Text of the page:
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Are We There Yet?  vol. 184 Thumbnail

Are We There Yet? vol. 184

Does the number that an athlete wears impact their performance or our perception of them? A recent NPR Morning Edition story suggested that the numbers that athletes wear make them look leaner and faster. Kevin Seifert, who writes for ESPN, noted that prior to 2004, wide receivers in the NFL could only wear numbers in the 80s, but in 2004, the rules changed and allowed them to also wear numbers between 10 and 19. Seifert took a poll of players and found that about 80% of them changed to the lower numbers, and the players noted that they felt faster and slimmer in the lower numbers.

Seifert decided to investigate this further and talked with Ladan Shams, a UCLA psychology professor. She decided to run a study where people are shown football players of varying body types, and the participants then rate the player’s slenderness. Sure enough, lower numbers were strongly associated with the perception of how slim a player is. “Even a tiny difference mattered—17 was seen as slimmer than 19.”

Professor Shams theory was that people have a learned association that bigger numbers equate with bigger size. A 10-pound bag of sugar is bigger than a 2-pound bag of sugar. Professor Shams stated, “Our brains keep track of the statistics and the regularities in our environment. And then (our brains) use that information, and that forms expectations that shape our perception."

In Daniel Kahneman’s book Thinking, Fast and Slow, he noted that our “fast” thinking, which he labeled System 1, is automatic, intuitive, and error-prone. “Fast” thinking is necessary because we would otherwise never get anything done. The learned association to which Professor Shams refers seems to be a System 1 response. While the association of low numbers with small size or faster speed seems benign, this learned association seems to be ripe for manipulation in the modern world. The proliferation of scam emails and texts trying to get us all to click without thinking is a good example. In our fast-paced world, stepping back and thinking a little more may be our best defense against our System 1 decision-making.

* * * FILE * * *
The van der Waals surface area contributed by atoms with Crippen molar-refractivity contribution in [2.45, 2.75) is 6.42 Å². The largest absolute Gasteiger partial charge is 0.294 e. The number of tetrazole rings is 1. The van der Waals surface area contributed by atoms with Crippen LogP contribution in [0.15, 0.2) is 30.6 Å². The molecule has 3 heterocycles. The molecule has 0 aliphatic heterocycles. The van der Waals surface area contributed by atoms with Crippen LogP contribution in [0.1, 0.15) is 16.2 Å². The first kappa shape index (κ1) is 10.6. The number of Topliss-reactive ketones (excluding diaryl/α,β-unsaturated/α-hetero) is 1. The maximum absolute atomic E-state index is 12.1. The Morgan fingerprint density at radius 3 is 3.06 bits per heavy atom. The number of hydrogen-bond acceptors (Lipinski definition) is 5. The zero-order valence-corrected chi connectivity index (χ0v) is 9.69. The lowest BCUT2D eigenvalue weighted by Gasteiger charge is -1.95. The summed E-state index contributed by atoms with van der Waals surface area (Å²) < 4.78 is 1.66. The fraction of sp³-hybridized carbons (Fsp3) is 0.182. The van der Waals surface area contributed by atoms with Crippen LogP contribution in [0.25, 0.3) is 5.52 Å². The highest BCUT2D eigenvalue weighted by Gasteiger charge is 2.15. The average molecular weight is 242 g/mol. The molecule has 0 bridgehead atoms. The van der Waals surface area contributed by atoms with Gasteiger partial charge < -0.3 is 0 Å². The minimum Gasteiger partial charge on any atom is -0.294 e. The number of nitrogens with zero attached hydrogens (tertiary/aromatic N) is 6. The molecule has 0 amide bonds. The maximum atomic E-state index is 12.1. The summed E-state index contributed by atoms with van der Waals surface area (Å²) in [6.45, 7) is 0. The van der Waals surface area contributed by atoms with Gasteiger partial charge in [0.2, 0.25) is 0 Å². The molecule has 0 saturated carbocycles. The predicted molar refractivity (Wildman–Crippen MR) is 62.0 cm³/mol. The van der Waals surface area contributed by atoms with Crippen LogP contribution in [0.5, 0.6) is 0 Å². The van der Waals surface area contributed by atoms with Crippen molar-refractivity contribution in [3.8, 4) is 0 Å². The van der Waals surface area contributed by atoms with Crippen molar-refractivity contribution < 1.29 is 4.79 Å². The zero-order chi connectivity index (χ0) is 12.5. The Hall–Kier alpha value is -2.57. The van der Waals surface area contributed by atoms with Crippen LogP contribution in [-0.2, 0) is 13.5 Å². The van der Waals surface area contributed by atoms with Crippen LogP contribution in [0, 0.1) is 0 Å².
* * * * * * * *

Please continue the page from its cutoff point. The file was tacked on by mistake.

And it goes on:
Take care and stay safe.


The Traitor by Ava Glass

An MI6 operative is found dead, locked in a suitcase inside his own apartment. Despite an exhaustive search, no fingerprints are found at the scene. Emma Makepeace and her handler, Ripley, know an assassination when they see one, and such an obvious murder can mean only one thing: Someone is sending a message.

As she digs into his past, Emma discovers that the unfortunate spy had been investigating two Russian oligarchs based in London. He’d become obsessed with the idea that the two were spies, aided by a third man—whose identity he had yet to uncover. When he shared his findings within MI6 in the weeks before he died, the response came back fast and clear: Drop the investigation and move on. Had he uncovered a secret that cost him his life?

To pick up where he left off without ending up in a suitcase of her own, Emma goes undercover on one of the oligarch’s million-dollar yachts, scheduled to set sail from the Côte d’Azur to Monaco. Under other circumstances, this would be a dream vacation. But if Emma’s real identity gets discovered, it’s a death sentence.

As Emma’s work reveals secrets she’d be safer not knowing, the danger ratchets up. The killer may be closer to home than any of them imagined, and Emma won’t be safe until he—or she—is caught.